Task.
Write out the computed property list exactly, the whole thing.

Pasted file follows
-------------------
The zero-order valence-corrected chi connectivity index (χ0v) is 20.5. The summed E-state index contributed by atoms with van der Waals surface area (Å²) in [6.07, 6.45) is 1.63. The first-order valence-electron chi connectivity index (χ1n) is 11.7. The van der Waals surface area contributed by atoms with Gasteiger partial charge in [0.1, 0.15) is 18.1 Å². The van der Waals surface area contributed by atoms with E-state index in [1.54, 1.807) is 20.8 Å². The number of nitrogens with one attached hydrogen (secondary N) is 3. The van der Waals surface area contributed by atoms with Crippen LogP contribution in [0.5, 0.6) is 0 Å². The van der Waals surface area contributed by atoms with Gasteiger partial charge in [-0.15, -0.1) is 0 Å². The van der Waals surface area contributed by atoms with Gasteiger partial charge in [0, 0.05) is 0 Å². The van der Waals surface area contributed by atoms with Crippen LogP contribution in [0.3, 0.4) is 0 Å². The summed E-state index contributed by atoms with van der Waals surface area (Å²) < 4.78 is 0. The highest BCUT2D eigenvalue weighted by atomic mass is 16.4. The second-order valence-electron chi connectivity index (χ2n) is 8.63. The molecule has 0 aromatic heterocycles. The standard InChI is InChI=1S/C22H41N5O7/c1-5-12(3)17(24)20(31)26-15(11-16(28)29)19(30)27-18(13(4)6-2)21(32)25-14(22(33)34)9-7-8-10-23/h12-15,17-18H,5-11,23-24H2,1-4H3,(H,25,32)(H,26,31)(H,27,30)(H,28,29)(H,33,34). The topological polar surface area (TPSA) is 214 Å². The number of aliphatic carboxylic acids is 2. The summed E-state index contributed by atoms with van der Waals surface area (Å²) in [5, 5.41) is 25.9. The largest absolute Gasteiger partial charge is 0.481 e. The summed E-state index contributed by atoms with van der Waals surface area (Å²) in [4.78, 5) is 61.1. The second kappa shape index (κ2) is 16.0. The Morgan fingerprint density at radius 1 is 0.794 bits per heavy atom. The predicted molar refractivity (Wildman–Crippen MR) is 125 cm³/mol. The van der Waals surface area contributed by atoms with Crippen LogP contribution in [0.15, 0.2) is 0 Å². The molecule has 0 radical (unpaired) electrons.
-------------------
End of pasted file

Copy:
The zero-order valence-corrected chi connectivity index (χ0v) is 20.5. The summed E-state index contributed by atoms with van der Waals surface area (Å²) in [6.07, 6.45) is 1.63. The first-order valence-electron chi connectivity index (χ1n) is 11.7. The van der Waals surface area contributed by atoms with Gasteiger partial charge in [0.1, 0.15) is 18.1 Å². The van der Waals surface area contributed by atoms with E-state index in [1.54, 1.807) is 20.8 Å². The number of nitrogens with one attached hydrogen (secondary N) is 3. The van der Waals surface area contributed by atoms with Crippen LogP contribution in [0.5, 0.6) is 0 Å². The van der Waals surface area contributed by atoms with Gasteiger partial charge in [-0.15, -0.1) is 0 Å². The van der Waals surface area contributed by atoms with Gasteiger partial charge in [0, 0.05) is 0 Å². The van der Waals surface area contributed by atoms with Crippen LogP contribution in [0.3, 0.4) is 0 Å². The summed E-state index contributed by atoms with van der Waals surface area (Å²) < 4.78 is 0. The highest BCUT2D eigenvalue weighted by atomic mass is 16.4. The second-order valence-electron chi connectivity index (χ2n) is 8.63. The molecule has 0 aromatic heterocycles. The standard InChI is InChI=1S/C22H41N5O7/c1-5-12(3)17(24)20(31)26-15(11-16(28)29)19(30)27-18(13(4)6-2)21(32)25-14(22(33)34)9-7-8-10-23/h12-15,17-18H,5-11,23-24H2,1-4H3,(H,25,32)(H,26,31)(H,27,30)(H,28,29)(H,33,34). The topological polar surface area (TPSA) is 214 Å². The number of aliphatic carboxylic acids is 2. The summed E-state index contributed by atoms with van der Waals surface area (Å²) in [5, 5.41) is 25.9. The largest absolute Gasteiger partial charge is 0.481 e. The summed E-state index contributed by atoms with van der Waals surface area (Å²) in [4.78, 5) is 61.1. The second kappa shape index (κ2) is 16.0. The Morgan fingerprint density at radius 1 is 0.794 bits per heavy atom. The predicted molar refractivity (Wildman–Crippen MR) is 125 cm³/mol. The van der Waals surface area contributed by atoms with Crippen LogP contribution in [0.15, 0.2) is 0 Å². The molecule has 0 radical (unpaired) electrons.